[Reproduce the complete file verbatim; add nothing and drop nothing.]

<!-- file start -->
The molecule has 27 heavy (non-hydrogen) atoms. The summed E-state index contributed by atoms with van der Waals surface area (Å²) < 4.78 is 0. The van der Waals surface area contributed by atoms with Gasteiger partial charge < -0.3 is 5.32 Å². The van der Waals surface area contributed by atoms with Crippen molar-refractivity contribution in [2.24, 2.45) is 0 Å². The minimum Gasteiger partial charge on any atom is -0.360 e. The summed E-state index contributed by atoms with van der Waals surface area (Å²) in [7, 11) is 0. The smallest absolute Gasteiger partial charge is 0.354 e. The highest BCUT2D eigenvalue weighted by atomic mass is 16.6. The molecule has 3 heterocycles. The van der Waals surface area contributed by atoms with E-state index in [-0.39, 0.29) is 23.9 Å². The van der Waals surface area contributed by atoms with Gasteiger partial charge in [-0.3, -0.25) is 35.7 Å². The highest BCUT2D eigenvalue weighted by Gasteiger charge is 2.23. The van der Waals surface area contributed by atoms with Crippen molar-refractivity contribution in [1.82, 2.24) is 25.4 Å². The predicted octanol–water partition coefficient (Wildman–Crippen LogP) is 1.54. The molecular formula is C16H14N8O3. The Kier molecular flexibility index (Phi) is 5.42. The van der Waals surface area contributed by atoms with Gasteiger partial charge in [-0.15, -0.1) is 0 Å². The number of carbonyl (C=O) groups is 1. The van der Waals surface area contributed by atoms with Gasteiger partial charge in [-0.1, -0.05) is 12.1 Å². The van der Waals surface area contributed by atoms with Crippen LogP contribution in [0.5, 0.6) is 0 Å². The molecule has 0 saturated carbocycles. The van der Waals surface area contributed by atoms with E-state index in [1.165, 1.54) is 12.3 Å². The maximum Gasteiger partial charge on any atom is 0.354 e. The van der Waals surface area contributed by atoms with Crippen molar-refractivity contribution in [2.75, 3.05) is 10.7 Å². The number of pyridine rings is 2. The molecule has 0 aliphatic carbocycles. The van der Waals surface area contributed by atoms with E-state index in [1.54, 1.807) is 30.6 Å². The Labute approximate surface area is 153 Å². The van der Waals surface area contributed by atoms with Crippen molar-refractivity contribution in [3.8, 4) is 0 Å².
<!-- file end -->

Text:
The molecule has 27 heavy (non-hydrogen) atoms. The summed E-state index contributed by atoms with van der Waals surface area (Å²) < 4.78 is 0. The van der Waals surface area contributed by atoms with Gasteiger partial charge < -0.3 is 5.32 Å². The van der Waals surface area contributed by atoms with Crippen molar-refractivity contribution in [2.24, 2.45) is 0 Å². The minimum Gasteiger partial charge on any atom is -0.360 e. The summed E-state index contributed by atoms with van der Waals surface area (Å²) in [7, 11) is 0. The smallest absolute Gasteiger partial charge is 0.354 e. The highest BCUT2D eigenvalue weighted by atomic mass is 16.6. The molecule has 3 heterocycles. The van der Waals surface area contributed by atoms with E-state index in [-0.39, 0.29) is 23.9 Å². The van der Waals surface area contributed by atoms with Gasteiger partial charge in [-0.3, -0.25) is 35.7 Å². The highest BCUT2D eigenvalue weighted by Gasteiger charge is 2.23. The van der Waals surface area contributed by atoms with Crippen molar-refractivity contribution in [1.82, 2.24) is 25.4 Å². The predicted octanol–water partition coefficient (Wildman–Crippen LogP) is 1.54. The molecular formula is C16H14N8O3. The Kier molecular flexibility index (Phi) is 5.42. The van der Waals surface area contributed by atoms with Gasteiger partial charge in [-0.15, -0.1) is 0 Å². The number of carbonyl (C=O) groups is 1. The van der Waals surface area contributed by atoms with Gasteiger partial charge in [-0.1, -0.05) is 12.1 Å². The van der Waals surface area contributed by atoms with Crippen LogP contribution in [0.5, 0.6) is 0 Å². The molecule has 0 saturated carbocycles. The van der Waals surface area contributed by atoms with E-state index in [1.165, 1.54) is 12.3 Å². The maximum Gasteiger partial charge on any atom is 0.354 e. The van der Waals surface area contributed by atoms with Crippen molar-refractivity contribution in [2.75, 3.05) is 10.7 Å². The number of pyridine rings is 2. The molecule has 0 aliphatic carbocycles. The van der Waals surface area contributed by atoms with E-state index in [1.54, 1.807) is 30.6 Å². The Labute approximate surface area is 153 Å². The van der Waals surface area contributed by atoms with Crippen molar-refractivity contribution in [3.8, 4) is 0 Å².